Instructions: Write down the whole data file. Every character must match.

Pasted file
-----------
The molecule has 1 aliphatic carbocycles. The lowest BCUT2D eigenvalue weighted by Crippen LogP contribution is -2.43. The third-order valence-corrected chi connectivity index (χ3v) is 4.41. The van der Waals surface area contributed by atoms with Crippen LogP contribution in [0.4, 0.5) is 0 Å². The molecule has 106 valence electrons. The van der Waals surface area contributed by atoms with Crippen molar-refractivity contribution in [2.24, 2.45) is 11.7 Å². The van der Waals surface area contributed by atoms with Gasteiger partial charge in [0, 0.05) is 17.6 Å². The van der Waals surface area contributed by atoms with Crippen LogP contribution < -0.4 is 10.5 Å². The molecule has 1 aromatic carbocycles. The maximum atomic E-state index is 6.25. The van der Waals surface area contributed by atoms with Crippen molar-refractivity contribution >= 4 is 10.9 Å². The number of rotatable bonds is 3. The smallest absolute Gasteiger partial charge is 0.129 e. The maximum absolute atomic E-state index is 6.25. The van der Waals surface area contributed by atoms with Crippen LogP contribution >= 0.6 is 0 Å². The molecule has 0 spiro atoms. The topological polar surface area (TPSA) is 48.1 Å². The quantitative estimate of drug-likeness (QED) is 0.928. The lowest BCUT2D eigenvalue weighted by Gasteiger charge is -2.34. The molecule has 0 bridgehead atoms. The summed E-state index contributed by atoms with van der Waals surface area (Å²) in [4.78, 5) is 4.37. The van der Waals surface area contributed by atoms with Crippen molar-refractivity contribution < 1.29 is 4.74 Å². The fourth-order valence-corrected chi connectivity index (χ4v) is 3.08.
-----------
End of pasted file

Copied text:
The molecule has 1 aliphatic carbocycles. The lowest BCUT2D eigenvalue weighted by Crippen LogP contribution is -2.43. The third-order valence-corrected chi connectivity index (χ3v) is 4.41. The van der Waals surface area contributed by atoms with Crippen LogP contribution in [0.4, 0.5) is 0 Å². The molecule has 106 valence electrons. The van der Waals surface area contributed by atoms with Crippen molar-refractivity contribution in [2.24, 2.45) is 11.7 Å². The van der Waals surface area contributed by atoms with Gasteiger partial charge in [0, 0.05) is 17.6 Å². The van der Waals surface area contributed by atoms with Crippen LogP contribution < -0.4 is 10.5 Å². The molecule has 1 aromatic carbocycles. The maximum atomic E-state index is 6.25. The van der Waals surface area contributed by atoms with Crippen molar-refractivity contribution >= 4 is 10.9 Å². The number of rotatable bonds is 3. The smallest absolute Gasteiger partial charge is 0.129 e. The maximum absolute atomic E-state index is 6.25. The van der Waals surface area contributed by atoms with Crippen LogP contribution >= 0.6 is 0 Å². The molecule has 0 spiro atoms. The topological polar surface area (TPSA) is 48.1 Å². The quantitative estimate of drug-likeness (QED) is 0.928. The lowest BCUT2D eigenvalue weighted by Gasteiger charge is -2.34. The molecule has 0 bridgehead atoms. The summed E-state index contributed by atoms with van der Waals surface area (Å²) in [4.78, 5) is 4.37. The van der Waals surface area contributed by atoms with Crippen molar-refractivity contribution < 1.29 is 4.74 Å². The fourth-order valence-corrected chi connectivity index (χ4v) is 3.08.